My colleague Matt has recently spoken out against the doom ‘n’ gloom merchants: “Try smiling. Think positive. Get positive. Make changes. Get involved.” Five years, that’s all we’ve got …
It’s true that for every disaster that might befall us, there’s a group taking an almost pornographic delight in talking about it as if it’s inevitable. Current favourites are climate change, terrorism, a ‘flu pandemic, Peak Oil and global financial meltdown. What steps you take depends on who you are and where you live. In the USA, you buy a remote stronghold and stock up on beans, bullets and band-aids. In the UK, you queue outside your bank and treat yourself to a beige cardigan from M&S.
Well, here’s a bunch of people who are really putting their money where their mouth is. The Lammas community is creating an ecovillage in Pembrokeshire which will become a demonstration model for low impact living.
“We aim to combine the best of the old with the best of the new. Our project is based on the traditional welsh smallholding model. To this we will also bring the latest developments in environmental design, green technology and permaculture. We are currently applying for planning permission for stage 1 of the project. We are optimistic that we will succeed.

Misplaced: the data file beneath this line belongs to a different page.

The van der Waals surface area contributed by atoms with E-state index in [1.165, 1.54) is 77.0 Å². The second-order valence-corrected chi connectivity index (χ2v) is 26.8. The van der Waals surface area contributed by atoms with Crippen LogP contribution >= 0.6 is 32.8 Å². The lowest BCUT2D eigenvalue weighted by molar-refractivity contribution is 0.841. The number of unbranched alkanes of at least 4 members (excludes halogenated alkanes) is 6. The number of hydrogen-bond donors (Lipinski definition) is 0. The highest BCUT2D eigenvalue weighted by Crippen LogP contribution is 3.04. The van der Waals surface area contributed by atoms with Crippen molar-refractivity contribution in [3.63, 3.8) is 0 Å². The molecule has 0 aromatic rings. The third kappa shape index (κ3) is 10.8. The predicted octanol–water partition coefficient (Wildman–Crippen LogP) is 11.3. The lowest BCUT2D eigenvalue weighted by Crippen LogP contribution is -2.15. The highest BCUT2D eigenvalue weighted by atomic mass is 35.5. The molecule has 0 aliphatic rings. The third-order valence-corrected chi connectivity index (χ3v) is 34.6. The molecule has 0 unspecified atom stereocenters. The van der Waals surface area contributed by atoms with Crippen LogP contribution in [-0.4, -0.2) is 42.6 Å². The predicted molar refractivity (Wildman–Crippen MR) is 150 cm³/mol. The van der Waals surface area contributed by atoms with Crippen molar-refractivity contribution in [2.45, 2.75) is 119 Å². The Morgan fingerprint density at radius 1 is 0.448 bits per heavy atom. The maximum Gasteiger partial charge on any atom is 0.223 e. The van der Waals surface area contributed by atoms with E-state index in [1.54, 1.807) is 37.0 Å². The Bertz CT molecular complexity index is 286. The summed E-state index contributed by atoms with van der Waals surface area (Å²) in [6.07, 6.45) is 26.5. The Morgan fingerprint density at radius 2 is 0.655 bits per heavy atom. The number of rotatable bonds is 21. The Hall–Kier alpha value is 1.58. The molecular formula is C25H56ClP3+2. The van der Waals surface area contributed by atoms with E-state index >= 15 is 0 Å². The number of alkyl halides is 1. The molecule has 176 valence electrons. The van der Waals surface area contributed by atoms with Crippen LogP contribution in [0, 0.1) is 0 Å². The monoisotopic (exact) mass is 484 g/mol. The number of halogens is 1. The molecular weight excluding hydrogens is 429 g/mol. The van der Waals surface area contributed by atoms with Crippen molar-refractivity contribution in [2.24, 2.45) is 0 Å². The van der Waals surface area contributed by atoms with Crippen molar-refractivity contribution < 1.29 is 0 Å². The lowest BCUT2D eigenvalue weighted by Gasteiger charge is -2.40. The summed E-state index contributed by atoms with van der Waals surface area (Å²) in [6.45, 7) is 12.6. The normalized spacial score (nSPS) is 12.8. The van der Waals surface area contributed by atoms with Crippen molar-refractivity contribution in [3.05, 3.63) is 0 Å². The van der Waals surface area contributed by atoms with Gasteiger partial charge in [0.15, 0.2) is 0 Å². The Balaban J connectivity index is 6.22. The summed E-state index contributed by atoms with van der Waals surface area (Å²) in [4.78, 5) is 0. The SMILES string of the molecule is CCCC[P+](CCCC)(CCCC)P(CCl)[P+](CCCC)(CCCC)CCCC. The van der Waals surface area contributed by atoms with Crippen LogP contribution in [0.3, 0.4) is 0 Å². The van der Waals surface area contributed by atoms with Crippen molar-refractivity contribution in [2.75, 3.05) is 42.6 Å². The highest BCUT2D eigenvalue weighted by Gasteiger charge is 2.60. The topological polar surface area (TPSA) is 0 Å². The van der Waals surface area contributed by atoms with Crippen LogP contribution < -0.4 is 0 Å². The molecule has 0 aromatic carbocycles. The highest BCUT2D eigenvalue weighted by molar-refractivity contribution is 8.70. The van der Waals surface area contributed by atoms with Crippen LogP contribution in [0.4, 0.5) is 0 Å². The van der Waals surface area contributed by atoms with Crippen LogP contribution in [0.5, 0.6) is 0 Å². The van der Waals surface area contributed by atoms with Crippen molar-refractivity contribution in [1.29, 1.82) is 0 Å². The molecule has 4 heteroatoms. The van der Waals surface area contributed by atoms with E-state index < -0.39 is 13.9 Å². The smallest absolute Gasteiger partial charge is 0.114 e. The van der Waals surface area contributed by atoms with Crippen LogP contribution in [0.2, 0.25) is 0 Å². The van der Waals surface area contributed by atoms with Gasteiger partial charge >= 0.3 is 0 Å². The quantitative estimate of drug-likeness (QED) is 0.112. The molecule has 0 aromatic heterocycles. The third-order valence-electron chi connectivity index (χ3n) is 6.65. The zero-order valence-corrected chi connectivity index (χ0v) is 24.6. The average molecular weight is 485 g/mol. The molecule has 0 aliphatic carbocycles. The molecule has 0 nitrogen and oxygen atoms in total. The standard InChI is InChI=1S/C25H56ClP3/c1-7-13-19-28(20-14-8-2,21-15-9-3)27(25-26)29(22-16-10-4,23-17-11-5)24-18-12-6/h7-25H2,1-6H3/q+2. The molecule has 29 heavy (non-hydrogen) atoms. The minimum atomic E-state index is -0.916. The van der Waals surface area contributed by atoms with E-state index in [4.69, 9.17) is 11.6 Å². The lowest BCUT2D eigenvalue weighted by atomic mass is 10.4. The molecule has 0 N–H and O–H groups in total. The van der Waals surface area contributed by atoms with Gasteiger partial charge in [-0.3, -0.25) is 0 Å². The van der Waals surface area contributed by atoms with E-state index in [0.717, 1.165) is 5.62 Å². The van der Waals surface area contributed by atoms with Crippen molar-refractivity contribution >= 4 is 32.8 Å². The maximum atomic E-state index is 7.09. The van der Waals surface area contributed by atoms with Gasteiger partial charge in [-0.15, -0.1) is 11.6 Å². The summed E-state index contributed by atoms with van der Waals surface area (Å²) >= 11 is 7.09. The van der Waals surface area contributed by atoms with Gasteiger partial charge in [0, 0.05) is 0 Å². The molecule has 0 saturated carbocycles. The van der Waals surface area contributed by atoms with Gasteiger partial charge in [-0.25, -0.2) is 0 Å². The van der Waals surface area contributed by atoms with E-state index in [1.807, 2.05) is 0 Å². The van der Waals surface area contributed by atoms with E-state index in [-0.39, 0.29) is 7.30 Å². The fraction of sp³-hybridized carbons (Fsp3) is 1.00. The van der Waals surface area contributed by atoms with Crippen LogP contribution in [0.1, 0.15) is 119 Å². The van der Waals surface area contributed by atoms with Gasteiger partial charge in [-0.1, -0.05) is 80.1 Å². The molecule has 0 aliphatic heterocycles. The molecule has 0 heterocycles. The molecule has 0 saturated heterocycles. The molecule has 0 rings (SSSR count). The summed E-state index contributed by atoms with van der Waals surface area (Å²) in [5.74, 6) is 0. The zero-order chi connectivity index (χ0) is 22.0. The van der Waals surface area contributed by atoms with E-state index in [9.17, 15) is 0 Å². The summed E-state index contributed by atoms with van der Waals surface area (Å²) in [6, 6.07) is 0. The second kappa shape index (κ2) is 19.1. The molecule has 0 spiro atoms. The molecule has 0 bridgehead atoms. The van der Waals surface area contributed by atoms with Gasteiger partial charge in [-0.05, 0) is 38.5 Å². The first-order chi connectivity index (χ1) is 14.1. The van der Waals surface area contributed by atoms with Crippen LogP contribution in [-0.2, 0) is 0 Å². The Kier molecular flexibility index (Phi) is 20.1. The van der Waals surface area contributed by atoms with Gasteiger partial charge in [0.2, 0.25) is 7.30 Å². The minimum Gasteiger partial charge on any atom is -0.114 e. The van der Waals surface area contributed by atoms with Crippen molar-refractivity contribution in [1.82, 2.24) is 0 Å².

“The proposal is for a new settlement of eco-smallholdings. It will be sited on 175 acres of mixed pasture and woodland next to the village of Glandwr. The Ecovillage will be completely independent of all mains services. All water will be sourced from the site using a combination of an existing spring for drinking water and rainwater harvesting from rooftops. All electricity will be produced on site using renewables. Fortunately there is an existing water turbine system on site which Lammas plans to renovate. All organic waste will be composted on site using a combination of compost toilets, wormeries and compost heaps.
“In accordance with Pembrokeshire Planning Policy for Low Impact Development residents will need to demonstrate that they are substantially meeting their household needs directly from the land. In practice this means that the people involved will need to be working the land to good effect. Lammas residents are proposing a range of livelihoods from the land including woodland crafts, horticulture, tree nurseries, livestock and woollen crafts.”
This group deserves all the praise and support they can get, as does the Pembrokeshire local authority, currently the only county in the UK with a low-impact policy (if you don’t count Milton Keynes!). Will their ideas and ideals enter the mainstream? I wish.